How self-employed backlash could decimate the Tory majority at a future election

Patrick Scott
How self-employed backlash could decimate the Tory majority at a future election

The Conservatives' majority could be decimated in the next General Election if faced with a backlash from self-employed voters.

There are 11 Tory seats at risk of being lost to other parties due to the high proportion of self-employed people living there - enough to rob the party of their majority in Parliament.

Map - Self-Employment vs General Election

Chancellor Philip Hammond increased National Insurance payments for the self-employed by two per cent in yesterday's Budget – which the Tories promised repeatedly they would not do.

According to Telegraph analysis, this could be a decision that the Prime Minister regrets, with 11 Conservative seats depending heavily on the votes of self-employed people.

The smallest Tory majority in a seat where the self-employed command a large proportion of the electorate is Gower, where Byron Davies has a slender majority of 0.1 per cent. 

One in five people are self-employed in Gower, leaving Davies vulnerable to a backlash from those angry at his party's u-turn.

The 11 Conservative constituencies most at risk from a self-employment backlash

In St Ives, a constituency won by the Conservatives from the Lib Dems in 2015, some 38.3 per cent are self-employed.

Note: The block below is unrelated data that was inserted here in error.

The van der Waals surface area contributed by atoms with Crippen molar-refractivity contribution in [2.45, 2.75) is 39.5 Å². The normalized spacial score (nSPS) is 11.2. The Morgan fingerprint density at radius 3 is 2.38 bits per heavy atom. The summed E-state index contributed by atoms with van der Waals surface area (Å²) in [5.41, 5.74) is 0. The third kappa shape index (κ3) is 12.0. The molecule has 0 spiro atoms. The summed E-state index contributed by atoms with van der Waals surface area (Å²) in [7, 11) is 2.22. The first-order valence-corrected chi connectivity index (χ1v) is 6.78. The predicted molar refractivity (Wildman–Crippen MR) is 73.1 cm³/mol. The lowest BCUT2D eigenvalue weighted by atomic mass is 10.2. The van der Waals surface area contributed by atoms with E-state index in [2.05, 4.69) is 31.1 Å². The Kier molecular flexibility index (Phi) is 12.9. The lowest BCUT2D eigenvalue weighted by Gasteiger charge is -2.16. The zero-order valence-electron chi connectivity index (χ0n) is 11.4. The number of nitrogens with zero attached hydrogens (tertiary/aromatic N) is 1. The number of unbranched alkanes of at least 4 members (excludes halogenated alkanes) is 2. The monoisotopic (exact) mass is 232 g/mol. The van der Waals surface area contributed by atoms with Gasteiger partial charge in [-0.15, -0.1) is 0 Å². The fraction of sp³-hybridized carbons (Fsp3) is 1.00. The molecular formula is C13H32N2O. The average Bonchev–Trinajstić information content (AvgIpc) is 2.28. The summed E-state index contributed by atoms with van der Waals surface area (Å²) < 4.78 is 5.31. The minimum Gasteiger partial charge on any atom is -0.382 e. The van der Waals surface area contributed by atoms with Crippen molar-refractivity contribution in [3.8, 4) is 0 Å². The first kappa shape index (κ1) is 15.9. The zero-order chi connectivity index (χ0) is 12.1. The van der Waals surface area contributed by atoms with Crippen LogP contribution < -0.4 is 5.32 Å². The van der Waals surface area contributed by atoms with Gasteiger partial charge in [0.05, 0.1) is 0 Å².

This is the highest level of self-employment for any constituency in Britain, according to the ONS.

Losing 11 seats in Parliament would leave Theresa May with a remaining 319 Conservative MPs - six short of an absolute majority of 325. David Cameron managed to secure 331 in the 2015 General Election.

Conservative Party seats at risk of self-employed voters

Of the 11 seats at risk, five had the Lib Dems in second place in 2015, while Labour was in second in four of them and both the SNP and UKIP were second in one.

In total there are 101 constituencies where more than one fifth of the working population are self-employed. The Conservatives won 67 of these seats at the last General Election.

They are predominately located in the south of England with self-employment rates in Cornwall and Sussex - two counties which are traditionally bastions of Conservative support - being particularly high.

The Prime Minister's spokesperson has refused four times to refuse to rule out a review of the Government's controversial plans to hike national insurance, which would affect some self-employed people in the Class 4 NIC category.

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